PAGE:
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May 2, 2016

Man Beats Kmart in Court Over Fridge, But Should He Have Won?

Filed under: Food/Groceries,Retail — Edgar (aka MrConsumer) @ 5:58 am

Kenmore refrigeratorAs reported in the Asbury Park Press, a 79-year old New Jersey man had a problem with a Kenmore refrigerator he had bought a year earlier. Around Christmas, the gentleman noticed that food in his freezer was getting mushy.

When he contacted Kmart, they told him that he was using the refrigerator improperly because he placed it in his unheated garage, contrary to the instructions in the owner’s manual.

*MOUSE PRINT:

kenmore55

Apparently, you are not supposed to put the refrigerator in a garage where the temperature can fall below 55 degrees. Kmart refused to give the man a refund because of his misuse of the product, but offered him a $75 gift card for the lost food in the freezer, and a 20% discount on a new refrigerator.

That was not satisfactory to the consumer, so he sued Kmart in small claims court for $535.59. The judge asked him a few questions like whether he was told of this limitation in the store before he bought the appliance. The consumer said no.

With that, the judge ruled in consumer’s favor. Incidentally, Kmart did not show up for the hearing. It is a general court rule that if the defendant does not appear for the trial, the plaintiff wins by default.

The question becomes, had Kmart shown up in court, would the consumer have still won?

Here’s MrConsumer’s take: If the consumer had asked for a refrigerator that could be used in a cold environment like a garage, and if Kmart directed him to this particular model, then Kmart would be responsible if in fact the refrigerator was not suited for that purpose. (This is the Implied Warranty of Fitness for a Particular Purpose.) If however the consumer never made known his intentions to use the refrigerator in a manner that most people do not, he was negligent by not following the manufacturer’s instructions and warnings… and should not have won.

A salesperson cannot be expected to read the consumer’s mind and recite all the do’s and don’ts listed in the product manual.

What do you think? Should this consumer have won his case? Add your opinion in the comments section.




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April 25, 2016

Early Withdrawal Penalties Reach New High (or Low)

Filed under: Finance — Edgar (aka MrConsumer) @ 5:47 am

Dave S. recently wrote to Mouse Print* about an eye-opening notice he received from Wings Financial Credit Union when his certificate of deposit matured. It announced a change in their early withdrawal penalties.

*MOUSE PRINT:

Wings

Unbelievably, the credit union will now charge two-years-worth of interest on any CD over a year if you withdraw money early. In other words, if you opened one of their 26-month CDs with $25,000 paying 1.00% interest, and decide three months after opening the account that you need the money for another purpose, they will confiscate the interest you’ve already earned and put it toward a total charge of $500 in penalties! You will actually lose principal.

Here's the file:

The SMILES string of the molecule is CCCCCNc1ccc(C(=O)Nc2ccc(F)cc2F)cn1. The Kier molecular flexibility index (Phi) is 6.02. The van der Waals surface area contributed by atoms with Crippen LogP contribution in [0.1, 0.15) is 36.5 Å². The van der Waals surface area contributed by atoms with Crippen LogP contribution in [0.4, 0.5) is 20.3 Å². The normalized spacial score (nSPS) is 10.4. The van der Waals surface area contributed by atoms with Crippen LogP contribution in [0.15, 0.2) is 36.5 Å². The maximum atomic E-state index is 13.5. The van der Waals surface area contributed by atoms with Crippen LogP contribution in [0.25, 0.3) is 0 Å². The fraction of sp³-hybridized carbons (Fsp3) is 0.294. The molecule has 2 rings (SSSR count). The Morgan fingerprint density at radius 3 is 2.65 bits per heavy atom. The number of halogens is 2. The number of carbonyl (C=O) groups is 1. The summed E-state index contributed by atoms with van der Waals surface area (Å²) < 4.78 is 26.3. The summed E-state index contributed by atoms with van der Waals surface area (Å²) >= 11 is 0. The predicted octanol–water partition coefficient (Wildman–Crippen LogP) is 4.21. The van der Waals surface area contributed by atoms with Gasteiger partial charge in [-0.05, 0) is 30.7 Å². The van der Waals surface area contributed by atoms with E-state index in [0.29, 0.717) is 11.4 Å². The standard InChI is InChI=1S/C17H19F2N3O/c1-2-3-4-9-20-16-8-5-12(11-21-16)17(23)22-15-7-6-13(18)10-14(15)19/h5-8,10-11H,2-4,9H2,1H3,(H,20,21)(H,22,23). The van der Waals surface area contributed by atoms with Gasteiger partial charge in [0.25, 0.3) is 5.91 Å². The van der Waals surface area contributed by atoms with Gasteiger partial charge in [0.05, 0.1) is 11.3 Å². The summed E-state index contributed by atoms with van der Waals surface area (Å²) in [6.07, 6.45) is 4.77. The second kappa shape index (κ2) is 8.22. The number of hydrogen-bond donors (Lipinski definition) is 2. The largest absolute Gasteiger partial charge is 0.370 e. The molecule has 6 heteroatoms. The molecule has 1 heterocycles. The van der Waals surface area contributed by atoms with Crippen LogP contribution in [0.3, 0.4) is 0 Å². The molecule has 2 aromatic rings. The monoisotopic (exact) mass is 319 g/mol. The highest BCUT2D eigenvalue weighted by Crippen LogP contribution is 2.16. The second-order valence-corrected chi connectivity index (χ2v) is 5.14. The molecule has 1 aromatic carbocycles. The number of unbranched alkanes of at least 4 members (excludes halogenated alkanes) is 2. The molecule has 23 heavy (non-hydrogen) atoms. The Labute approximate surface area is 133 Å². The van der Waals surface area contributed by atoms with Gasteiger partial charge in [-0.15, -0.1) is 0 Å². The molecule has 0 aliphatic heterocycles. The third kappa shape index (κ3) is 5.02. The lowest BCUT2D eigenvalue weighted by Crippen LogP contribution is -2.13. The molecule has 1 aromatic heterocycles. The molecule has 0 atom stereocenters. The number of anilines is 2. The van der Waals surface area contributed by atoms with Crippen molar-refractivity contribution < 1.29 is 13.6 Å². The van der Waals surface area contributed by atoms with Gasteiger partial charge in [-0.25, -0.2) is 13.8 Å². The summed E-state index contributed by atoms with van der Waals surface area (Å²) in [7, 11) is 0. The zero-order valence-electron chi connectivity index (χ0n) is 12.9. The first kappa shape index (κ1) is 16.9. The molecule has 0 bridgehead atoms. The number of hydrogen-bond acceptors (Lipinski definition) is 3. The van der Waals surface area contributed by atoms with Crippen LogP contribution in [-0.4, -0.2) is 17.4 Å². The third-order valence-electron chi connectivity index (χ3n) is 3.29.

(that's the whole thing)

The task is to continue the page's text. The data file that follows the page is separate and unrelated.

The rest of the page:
Mouse Print* contacted Wings Financial to question the severity of their new penalties. A customer service representative replied:

…we have had many members express the same frustration. We are awaiting Board approval to reduce the penalty…

This credit union is not alone in jacking up early withdrawal penalties. Gone are the days of the simple three months loss of interest for early withdrawals. Even MrConsumer’s own credit union is clamping down.

*MOUSE PRINT:

USAlliance terms

Here, the penalty is only a year of interest. How generous of them.

We’ve always thought of credit unions as being very member-driven, and offering better rates and terms than the big banks. That apparently is not always the case.




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April 18, 2016

Citi’s New Credit Card Fine Print Improves Benefits

Filed under: Finance — Edgar (aka MrConsumer) @ 5:55 am

Citi Double Cash CardOn April 17, Citi sent out an email to holders of certain credit cards announcing “Important information about your card’s protection benefits.” Uh oh, you know what that usually means. But for once that notice from a credit card issuer announcing a change in terms had good news for cardholders, reversing an industry trend.

Buried in the linked detailed brochure are these generous improvements in benefits:

*MOUSE PRINT:

“Citi Price Rewind,” the card issuer’s name for their price guarantee (if an item is advertised for less within 60 days, you get back the difference) now will cover price differences up to $500 per item instead of just $300, and the maximum total claim you can make per year is more than doubled to $2500.

*MOUSE PRINT:

“Extended warranty” which previously doubled the manufacturer’s warranty up to an additional year, now gives you 24 months of extra protection even on manufacturer’s warranties as short as 90 days. This is a HUGE new benefit for shoppers.

*MOUSE PRINT:

“Return protection,” which provides that the credit card issuer will buy back an item you want to return if the seller will not accept it, increases from a protection period of 60 days after purchase to 90 days after.

*MOUSE PRINT:

“Trip cancellation and interruption coverage” which provides a refund of certain travel purchases if unforeseen events occur, is substantially expanded. The old policy only covered $1500 of expenses per year. The new policy covers up to $3000 per trip. The new policy also greatly expands the definition “family” to even include a family pet that may have a life-threatening illness.

There are many additional changes in contract language in the new set of benefits compared to the old.

A few words of caution: this list of benefits is not all-inclusive, and does not apply to all Citi credit cards. At a minimum, it does apply to the Citi Double Cash card. These new benefits go into effect on May 15, 2016.